Terrorist attacks killed 17 U.S. civilians last year and 15 the year before.
Today, the National Counter Terrorism Center (NCTC) released its 2011 Report on Terrorism. The report offers the U.S. government's best statistical analysis of terrorism trends through its Worldwide Incidents Tracking System (WITS), which compiles and vets open-source information about terrorism--defined by U.S. law as "premeditated, politically motivated violence perpetrated against noncombatant targets by subnational groups or clandestine agents."
Although I invite you to read the entire thirty-one page report, there are a few points worth highlighting that notably contrast with the conventional narrative of the terrorist threat:
- "The total number of worldwide attacks in 2011, however, dropped by almost 12 percent from 2010 and nearly 29 percent from 2007." (9)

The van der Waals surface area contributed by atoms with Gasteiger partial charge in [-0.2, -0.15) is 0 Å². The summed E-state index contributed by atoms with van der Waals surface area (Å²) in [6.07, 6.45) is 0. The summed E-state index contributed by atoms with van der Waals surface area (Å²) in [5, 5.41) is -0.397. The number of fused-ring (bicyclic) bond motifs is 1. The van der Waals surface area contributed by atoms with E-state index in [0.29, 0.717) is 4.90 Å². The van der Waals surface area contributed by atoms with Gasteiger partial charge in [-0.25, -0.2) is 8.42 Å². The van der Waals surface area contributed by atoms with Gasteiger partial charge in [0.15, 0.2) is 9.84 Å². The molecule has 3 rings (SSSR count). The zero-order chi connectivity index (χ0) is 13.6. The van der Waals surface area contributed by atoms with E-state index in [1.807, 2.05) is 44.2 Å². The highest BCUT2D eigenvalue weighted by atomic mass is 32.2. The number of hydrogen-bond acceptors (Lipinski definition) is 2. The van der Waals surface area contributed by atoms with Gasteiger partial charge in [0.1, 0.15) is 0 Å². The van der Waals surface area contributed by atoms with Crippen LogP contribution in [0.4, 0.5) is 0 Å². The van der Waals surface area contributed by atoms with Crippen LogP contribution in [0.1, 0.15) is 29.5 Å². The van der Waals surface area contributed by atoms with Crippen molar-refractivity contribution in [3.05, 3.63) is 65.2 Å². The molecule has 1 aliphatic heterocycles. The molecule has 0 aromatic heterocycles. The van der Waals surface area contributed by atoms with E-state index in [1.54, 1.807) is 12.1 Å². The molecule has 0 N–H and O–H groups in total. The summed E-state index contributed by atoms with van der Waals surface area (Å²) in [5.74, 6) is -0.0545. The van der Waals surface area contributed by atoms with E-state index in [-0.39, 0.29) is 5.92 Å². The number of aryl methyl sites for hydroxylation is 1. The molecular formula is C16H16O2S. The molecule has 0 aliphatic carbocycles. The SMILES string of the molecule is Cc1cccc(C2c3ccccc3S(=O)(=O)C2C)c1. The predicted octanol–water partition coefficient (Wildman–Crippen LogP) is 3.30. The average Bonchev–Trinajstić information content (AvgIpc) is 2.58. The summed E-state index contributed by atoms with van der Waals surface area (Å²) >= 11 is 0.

- "Attacks by AQ and its affiliates increased by 8 percent from 2010 to 2011. A significant increase in attacks by al-Shabaab, from 401 in 2010 to 544 in 2011, offset a sharp decline in attacks by al-Qa'ida in Iraq (AQI) and a smaller decline in attacks by al-Qa'ida in the Arabian Peninsula (AQAP) and al-Qa'ida in the Islamic Maghreb (AQIM)." (11)
- "In cases where the religious affiliation of terrorism casualties could be determined, Muslims suffered between 82 and 97 percent of terrorism-related fatalities over the past five years." (14)
- Of 978 terrorism-related kidnapping last year, only three hostages were private U.S. citizens, or .003 percent. A private citizen is defined as 'any U.S. citizen not acting in an official capacity on behalf of the U.S. government.' (13, 17)
- Of the 13,288 people killed by terrorist attacks last year, seventeen were private U.S. citizens, or .001 percent. (17)